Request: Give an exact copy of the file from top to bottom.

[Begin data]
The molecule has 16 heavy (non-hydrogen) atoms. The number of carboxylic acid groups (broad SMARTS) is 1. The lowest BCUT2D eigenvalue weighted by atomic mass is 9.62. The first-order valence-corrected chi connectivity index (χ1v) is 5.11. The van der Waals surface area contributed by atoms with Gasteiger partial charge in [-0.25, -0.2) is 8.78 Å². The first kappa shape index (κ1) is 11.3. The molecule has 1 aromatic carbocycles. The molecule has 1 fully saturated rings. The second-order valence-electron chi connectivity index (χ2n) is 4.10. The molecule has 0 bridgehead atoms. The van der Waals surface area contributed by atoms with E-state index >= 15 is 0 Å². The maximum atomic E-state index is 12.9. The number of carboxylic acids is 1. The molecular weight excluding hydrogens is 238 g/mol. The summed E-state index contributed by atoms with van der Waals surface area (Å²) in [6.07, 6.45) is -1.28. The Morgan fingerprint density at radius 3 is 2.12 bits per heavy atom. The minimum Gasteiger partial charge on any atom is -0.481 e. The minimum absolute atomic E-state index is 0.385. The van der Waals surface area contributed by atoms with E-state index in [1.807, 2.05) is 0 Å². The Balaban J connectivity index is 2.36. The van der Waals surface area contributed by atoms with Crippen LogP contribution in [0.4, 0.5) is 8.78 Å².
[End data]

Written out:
The molecule has 16 heavy (non-hydrogen) atoms. The number of carboxylic acid groups (broad SMARTS) is 1. The lowest BCUT2D eigenvalue weighted by atomic mass is 9.62. The first-order valence-corrected chi connectivity index (χ1v) is 5.11. The van der Waals surface area contributed by atoms with Gasteiger partial charge in [-0.25, -0.2) is 8.78 Å². The first kappa shape index (κ1) is 11.3. The molecule has 1 aromatic carbocycles. The molecule has 1 fully saturated rings. The second-order valence-electron chi connectivity index (χ2n) is 4.10. The molecule has 0 bridgehead atoms. The van der Waals surface area contributed by atoms with E-state index >= 15 is 0 Å². The maximum atomic E-state index is 12.9. The number of carboxylic acids is 1. The molecular weight excluding hydrogens is 238 g/mol. The summed E-state index contributed by atoms with van der Waals surface area (Å²) in [6.07, 6.45) is -1.28. The Morgan fingerprint density at radius 3 is 2.12 bits per heavy atom. The minimum Gasteiger partial charge on any atom is -0.481 e. The minimum absolute atomic E-state index is 0.385. The van der Waals surface area contributed by atoms with E-state index in [1.807, 2.05) is 0 Å². The Balaban J connectivity index is 2.36. The van der Waals surface area contributed by atoms with Crippen LogP contribution in [0.4, 0.5) is 8.78 Å².